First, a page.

Today, we shine a spotlight on persecuted religious minorities in the Middle East. Hungary has provided an example for all of us in the work it has done to support persecuted minorities, including Christians and Yazidis.

Hungary is on the ground, doing the hard work of caring for a too often overlooked population. Hungary is helping rebuild homes, hospitals, schools, and churches in Iraq, Lebanon, and other parts of the Middle East. And they’re taking the long view in helping protect and preserve religious pluralism in the Middle East. Its scholarship program for Christians from conflict-affected countries is giving persecuted minorities a high-quality education that they can take back home and use it to rebuild their communities. We all should be grateful for Hungary’s leadership on this issue. This is good and honorable work – not just because so many people are denied their right to worship, but because defending that right makes for a safer and more peaceful world for all of us.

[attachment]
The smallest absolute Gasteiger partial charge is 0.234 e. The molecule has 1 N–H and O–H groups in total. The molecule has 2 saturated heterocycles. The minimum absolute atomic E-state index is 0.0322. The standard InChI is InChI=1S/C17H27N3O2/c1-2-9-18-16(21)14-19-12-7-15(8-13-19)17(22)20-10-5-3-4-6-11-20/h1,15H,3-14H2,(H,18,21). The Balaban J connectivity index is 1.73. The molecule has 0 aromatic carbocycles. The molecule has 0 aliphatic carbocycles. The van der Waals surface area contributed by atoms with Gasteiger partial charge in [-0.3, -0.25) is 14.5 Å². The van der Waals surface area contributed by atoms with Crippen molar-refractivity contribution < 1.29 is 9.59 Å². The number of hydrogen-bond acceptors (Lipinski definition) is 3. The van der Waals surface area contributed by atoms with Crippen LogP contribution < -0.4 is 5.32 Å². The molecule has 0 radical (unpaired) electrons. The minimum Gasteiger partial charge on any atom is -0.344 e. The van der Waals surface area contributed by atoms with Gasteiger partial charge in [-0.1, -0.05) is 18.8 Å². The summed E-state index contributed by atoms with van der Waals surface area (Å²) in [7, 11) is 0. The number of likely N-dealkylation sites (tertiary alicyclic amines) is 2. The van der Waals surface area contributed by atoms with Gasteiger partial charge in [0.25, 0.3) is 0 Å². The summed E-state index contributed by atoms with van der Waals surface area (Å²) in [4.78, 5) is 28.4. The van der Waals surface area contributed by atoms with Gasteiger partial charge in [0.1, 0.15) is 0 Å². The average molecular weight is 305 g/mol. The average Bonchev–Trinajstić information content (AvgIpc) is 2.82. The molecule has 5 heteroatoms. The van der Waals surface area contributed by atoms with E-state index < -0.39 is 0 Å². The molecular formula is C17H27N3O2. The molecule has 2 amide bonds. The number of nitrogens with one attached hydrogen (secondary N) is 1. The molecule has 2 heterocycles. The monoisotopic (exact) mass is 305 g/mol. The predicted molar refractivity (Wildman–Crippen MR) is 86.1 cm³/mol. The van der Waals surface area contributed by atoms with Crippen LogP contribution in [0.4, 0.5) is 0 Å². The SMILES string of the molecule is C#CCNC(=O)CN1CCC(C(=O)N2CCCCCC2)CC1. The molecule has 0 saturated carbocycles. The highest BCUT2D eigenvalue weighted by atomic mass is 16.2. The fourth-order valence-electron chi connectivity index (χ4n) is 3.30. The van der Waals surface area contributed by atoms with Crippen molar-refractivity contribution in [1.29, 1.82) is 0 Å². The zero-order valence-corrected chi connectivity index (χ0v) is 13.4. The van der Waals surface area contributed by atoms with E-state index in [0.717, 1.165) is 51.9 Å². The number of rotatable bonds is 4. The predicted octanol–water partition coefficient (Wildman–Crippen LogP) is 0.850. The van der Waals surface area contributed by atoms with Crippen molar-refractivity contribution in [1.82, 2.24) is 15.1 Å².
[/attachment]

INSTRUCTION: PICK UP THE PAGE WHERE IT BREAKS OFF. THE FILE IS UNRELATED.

Every country should stop and ask the question, “What are we doing to support religious freedom in the world?” There is no cause that better serves the dignity and the peace of all mankind than religious freedom. It’s about time the international community took more seriously the voices of religious minorities – and recognized the damage to peace and security that occurs when these voices are silenced. Together, we must underscore religious freedom’s central role in peace and security. It will require every country to do their part.

Thank you.